In the context of mineral supply chains, due diligence represents a holistic concept that aims at providing a chain of custody tracking from mine to export at country level, regional tracking of mineral flows through the creation of a database on their purchases, independent audits on all actors in the supply chain, and a monitoring of the whole mineral chain by a mineral chain auditor. In this sense, due diligence transcends conventional risk management approaches that usually focus on the prevention of direct impacts on the core business activities of companies. Moreover, due diligence focuses on a maximum of transparency as an end itself while risk management is always directed towards the end of averting direct damages. However, besides the Dodd–Frank Wall Street Reform and Consumer Protection Act and the OECD Guidance, there is still a gap in due diligence practices as international norms are just emerging. Studies found that the motivation for supply chain due diligence as well as expected outcomes of these processes vary among firms.[83] Furthermore, different barriers, drivers, and implementation patterns of supply chain due diligence have been identified in scholarly research.[83]


Several industry organizations assist responsible companies with conducting due diligence tracking of minerals through the supply chain. Multiple international industry initiatives have been assessed for whether they fulfill the OECD guidance on conflict minerals.[86]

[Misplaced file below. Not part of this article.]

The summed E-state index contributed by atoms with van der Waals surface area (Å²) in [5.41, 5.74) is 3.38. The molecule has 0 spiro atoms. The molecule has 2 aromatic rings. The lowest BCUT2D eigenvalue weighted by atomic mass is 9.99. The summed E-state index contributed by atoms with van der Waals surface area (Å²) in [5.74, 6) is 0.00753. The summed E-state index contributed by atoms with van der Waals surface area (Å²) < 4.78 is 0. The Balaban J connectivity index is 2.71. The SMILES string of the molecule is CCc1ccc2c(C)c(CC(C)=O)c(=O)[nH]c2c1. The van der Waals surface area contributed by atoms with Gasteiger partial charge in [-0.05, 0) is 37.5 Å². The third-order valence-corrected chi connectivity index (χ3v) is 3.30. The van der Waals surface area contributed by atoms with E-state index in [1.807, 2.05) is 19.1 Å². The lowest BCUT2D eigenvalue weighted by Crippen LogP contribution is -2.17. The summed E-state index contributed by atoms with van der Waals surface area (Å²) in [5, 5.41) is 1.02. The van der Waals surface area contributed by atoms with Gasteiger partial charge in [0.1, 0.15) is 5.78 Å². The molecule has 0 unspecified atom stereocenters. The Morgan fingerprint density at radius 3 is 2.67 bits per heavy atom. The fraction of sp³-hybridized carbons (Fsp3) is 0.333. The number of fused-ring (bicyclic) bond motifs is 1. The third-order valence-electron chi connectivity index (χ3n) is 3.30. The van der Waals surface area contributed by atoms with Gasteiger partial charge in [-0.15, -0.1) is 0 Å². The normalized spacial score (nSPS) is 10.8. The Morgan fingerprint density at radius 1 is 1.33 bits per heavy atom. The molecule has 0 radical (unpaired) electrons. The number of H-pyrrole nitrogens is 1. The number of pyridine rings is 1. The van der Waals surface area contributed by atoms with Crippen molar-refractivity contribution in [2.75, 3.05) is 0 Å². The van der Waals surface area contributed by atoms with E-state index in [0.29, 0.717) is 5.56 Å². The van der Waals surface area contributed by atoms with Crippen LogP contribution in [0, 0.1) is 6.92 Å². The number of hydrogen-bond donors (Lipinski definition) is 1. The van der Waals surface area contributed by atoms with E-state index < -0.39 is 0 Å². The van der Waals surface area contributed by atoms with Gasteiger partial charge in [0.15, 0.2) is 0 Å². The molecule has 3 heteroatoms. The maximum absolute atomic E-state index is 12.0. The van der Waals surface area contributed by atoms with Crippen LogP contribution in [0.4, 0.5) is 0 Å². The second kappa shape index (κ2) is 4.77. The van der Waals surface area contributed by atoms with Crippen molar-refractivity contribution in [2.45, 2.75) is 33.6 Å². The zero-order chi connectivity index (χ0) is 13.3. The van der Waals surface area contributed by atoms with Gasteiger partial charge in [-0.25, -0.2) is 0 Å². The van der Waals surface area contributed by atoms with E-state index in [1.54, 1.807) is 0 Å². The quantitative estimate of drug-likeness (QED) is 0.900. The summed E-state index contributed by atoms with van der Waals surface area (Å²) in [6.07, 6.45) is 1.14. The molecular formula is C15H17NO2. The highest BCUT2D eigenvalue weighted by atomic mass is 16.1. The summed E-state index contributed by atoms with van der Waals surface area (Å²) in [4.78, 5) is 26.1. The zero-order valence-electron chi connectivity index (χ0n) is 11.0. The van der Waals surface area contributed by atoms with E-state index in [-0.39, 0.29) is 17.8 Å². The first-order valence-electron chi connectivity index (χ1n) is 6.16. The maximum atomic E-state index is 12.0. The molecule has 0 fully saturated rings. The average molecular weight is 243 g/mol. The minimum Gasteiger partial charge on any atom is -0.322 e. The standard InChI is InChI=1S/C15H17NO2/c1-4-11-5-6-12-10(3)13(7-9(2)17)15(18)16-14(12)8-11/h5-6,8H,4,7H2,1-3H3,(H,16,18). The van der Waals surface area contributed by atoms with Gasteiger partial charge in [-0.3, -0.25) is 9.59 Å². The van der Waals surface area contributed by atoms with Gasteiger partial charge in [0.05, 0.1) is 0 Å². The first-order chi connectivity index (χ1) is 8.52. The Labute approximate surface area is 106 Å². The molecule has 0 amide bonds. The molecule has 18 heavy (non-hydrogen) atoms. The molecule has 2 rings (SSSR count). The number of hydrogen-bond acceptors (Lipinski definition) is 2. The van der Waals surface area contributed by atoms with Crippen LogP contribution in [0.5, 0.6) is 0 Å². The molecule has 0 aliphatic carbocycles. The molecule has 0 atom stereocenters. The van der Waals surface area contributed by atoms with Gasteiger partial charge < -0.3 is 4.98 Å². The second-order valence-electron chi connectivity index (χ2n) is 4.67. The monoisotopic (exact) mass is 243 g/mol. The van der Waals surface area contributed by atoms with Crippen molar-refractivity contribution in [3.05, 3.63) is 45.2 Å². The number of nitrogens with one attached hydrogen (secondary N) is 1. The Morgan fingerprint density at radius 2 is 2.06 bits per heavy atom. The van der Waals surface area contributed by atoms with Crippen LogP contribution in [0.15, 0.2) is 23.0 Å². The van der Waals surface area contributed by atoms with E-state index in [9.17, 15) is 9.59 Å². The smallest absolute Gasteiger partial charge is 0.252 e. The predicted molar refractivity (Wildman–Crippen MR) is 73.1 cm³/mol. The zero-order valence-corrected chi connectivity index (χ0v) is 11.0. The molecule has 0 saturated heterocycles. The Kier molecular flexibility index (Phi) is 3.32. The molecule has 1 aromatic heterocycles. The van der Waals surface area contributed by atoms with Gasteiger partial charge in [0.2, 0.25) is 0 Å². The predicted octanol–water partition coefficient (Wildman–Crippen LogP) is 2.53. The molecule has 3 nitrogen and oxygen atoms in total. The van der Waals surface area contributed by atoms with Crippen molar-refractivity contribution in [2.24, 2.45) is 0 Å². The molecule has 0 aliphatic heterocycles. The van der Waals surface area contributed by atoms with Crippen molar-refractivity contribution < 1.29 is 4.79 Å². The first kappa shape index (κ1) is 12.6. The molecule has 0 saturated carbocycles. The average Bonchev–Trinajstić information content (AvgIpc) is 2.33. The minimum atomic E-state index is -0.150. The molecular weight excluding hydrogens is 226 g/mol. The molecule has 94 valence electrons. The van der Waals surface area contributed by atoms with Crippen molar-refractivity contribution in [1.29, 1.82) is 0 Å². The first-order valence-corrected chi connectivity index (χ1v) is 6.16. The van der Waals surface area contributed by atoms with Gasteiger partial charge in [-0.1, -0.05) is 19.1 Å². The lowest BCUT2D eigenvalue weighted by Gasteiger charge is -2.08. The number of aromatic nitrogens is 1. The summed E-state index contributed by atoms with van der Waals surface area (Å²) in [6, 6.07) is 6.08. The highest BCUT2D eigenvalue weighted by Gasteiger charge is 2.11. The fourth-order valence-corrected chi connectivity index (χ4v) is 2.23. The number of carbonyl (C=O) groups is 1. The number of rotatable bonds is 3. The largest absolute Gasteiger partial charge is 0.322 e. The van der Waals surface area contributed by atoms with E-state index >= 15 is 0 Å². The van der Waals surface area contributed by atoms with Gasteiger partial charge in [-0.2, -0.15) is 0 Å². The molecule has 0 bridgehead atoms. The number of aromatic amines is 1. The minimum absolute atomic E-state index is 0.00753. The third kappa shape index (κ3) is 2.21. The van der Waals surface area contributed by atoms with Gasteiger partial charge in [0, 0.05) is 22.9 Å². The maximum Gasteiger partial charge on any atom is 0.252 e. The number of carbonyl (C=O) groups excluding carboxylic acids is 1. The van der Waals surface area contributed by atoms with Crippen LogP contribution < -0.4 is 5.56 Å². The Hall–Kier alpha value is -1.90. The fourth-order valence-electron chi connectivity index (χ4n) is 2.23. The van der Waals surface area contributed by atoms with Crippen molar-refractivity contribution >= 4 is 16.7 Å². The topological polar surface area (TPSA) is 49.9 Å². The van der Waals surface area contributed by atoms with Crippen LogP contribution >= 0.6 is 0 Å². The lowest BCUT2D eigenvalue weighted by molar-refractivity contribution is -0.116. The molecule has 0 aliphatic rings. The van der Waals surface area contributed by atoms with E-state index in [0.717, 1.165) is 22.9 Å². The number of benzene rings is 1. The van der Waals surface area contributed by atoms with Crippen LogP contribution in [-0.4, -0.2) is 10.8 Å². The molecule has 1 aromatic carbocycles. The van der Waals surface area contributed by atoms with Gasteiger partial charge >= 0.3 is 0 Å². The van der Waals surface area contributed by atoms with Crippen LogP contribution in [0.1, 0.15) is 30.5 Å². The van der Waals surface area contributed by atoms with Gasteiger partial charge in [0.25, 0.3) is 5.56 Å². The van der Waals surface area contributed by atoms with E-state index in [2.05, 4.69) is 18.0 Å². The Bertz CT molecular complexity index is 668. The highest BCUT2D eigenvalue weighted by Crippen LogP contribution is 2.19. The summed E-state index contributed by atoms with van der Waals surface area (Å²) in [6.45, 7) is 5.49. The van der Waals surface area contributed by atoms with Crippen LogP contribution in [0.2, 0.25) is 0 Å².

• The Dubai Multi Commodities Centre is a trade zone in the United Arab Emirates that is a major market for gold and diamonds.
  • The International Tin Association (ITA), previously known as the International Tin Research Institute (ITRI) until 2018, is a tin trade association based in the United Kingdom. The Tantalum-Niobium International Study Center (TIC) is a tantalum-niobium trade association based in Belgium. The organizations represent major buyers of tin, tantalum, and tungsten. Following the passage of the Dodd Frank bill, the two associations launched the ITRI Tin Supply Chain Initiative (ITSCI) in 2010.[87]